LINCOLN, Maine — Town leaders will consider allowing Bangor Natural Gas to reinvest 90 percent of the town property taxes it would pay on a natural gas pipeline to Lincoln Paper and Tissue LLC into the line’s construction, officials said Tuesday.

Set to be completed next year, the pipeline connection to the mill is the first of three steps that could lead to residents, the town and businesses saving 35 to 50 percent on heating costs and new businesses flocking to the Lincoln Lakes region, Town Manager William Lawrence said.

“It’s a win-win for all those involved,” Lawrence said Wednesday of the tax increment financing proposal and the pipeline. “We feel that this is such an economic driver that we agree” to the terms of the deal.

The Town Council must vote to approve the TIF deal before it will happen. The council will hold a public hearing on the proposal on Oct. 21, Lawrence said.

Council Chairman Steve Clay supports the agreement.

“It is a pretty good deal for the town overall because they made the guarantee that every bit of the money they get back they will put toward expanding the gas lines in Lincoln,” Clay said.

A tax incentive program for economic development available to all Maine local governments, a TIF permits a business and a municipality to use some or all of the new property taxes that result from an investment project within a designated district to assist in that project’s expenses and to generate economic development funds for the municipality. TIF agreements typically run 10 to 30 years.

The town has had several TIF agreements with local businesses. Most have granted the businesses a 60 or 70 percent share of the property taxes withheld. This would be the first set at 90 percent, Clay said.

Officials eventually could hook town buildings and schools into the line, producing more savings for taxpayers, Clay said.

Exactly how much in property taxes Bangor Natural Gas would pay for the line will be announced at the hearing, said Ruth Birtz, the town’s economic development coordinator.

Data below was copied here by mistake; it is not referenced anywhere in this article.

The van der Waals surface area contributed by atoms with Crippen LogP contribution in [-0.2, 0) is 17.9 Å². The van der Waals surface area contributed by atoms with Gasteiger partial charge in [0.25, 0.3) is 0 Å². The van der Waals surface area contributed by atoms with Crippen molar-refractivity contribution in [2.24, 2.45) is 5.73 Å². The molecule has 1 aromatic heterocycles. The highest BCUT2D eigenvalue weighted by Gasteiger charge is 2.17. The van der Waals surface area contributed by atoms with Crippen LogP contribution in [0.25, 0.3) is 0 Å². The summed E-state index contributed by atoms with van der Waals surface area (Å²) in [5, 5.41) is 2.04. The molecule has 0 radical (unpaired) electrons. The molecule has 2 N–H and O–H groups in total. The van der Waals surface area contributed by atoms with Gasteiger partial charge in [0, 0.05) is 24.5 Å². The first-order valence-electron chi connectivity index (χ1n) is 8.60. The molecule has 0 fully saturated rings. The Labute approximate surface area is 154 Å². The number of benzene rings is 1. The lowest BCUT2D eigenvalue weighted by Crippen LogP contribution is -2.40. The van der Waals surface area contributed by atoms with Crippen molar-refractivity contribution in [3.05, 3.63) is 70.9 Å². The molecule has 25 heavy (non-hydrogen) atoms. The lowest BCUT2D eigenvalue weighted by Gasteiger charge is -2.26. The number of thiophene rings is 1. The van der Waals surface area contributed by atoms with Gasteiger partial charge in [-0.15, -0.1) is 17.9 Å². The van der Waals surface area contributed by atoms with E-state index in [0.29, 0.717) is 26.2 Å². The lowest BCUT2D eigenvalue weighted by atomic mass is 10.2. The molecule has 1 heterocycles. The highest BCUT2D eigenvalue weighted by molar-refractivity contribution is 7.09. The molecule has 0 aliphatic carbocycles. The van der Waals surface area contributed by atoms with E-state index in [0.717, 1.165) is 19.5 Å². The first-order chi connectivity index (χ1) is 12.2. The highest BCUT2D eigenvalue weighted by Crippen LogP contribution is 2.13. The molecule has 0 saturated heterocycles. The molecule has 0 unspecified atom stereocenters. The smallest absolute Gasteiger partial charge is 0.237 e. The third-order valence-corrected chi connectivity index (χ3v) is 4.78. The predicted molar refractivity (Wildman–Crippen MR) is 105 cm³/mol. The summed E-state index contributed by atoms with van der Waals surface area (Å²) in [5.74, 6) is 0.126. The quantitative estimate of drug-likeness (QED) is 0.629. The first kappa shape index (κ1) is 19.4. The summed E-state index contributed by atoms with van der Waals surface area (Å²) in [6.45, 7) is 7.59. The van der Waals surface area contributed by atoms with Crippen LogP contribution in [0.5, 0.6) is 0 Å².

Bangor Natural Gas officials did not return a telephone message seeking comment.

In the case of the proposed Bangor Natural Gas TIF, Lincoln would retain 10 percent of the company’s property taxes. The town could use the money to fund improvements to the town’s industrial park, airport or any other town tool for enhancing economic development, such as ATV and snowmobile trails.

Gov. Paul LePage made extending a natural gas pipeline into Lincoln and the Katahdin region towns one of his administration’s goals in 2011. The paper mills in Lincoln, East Millinocket and Millinocket were expected to anchor the line.

Katahdin region officials have expressed hope that the gas line would spur much-needed economic development in their towns, but a Bangor Natural Gas official has said that the company has not committed to that yet.

All of its resources, he said, first are devoted to establishing the Lincoln line from the Old Town area. Lincoln Paper and Tissue announced its deal with Bangor Natural Gas on June 7. The line is tentatively set to run into Lincoln from Chester under the bridge on the access road to the mill sometime in 2014, Lawrence and Birtz said.

Residential and business connections would follow sometime after that, possibly as late as 2016, officials have said.

Bangor Natural Gas officials told town leaders that they are eager to begin line construction, Lawrence said.

“They are ready to go now but they have to wait for the public hearing,” he said.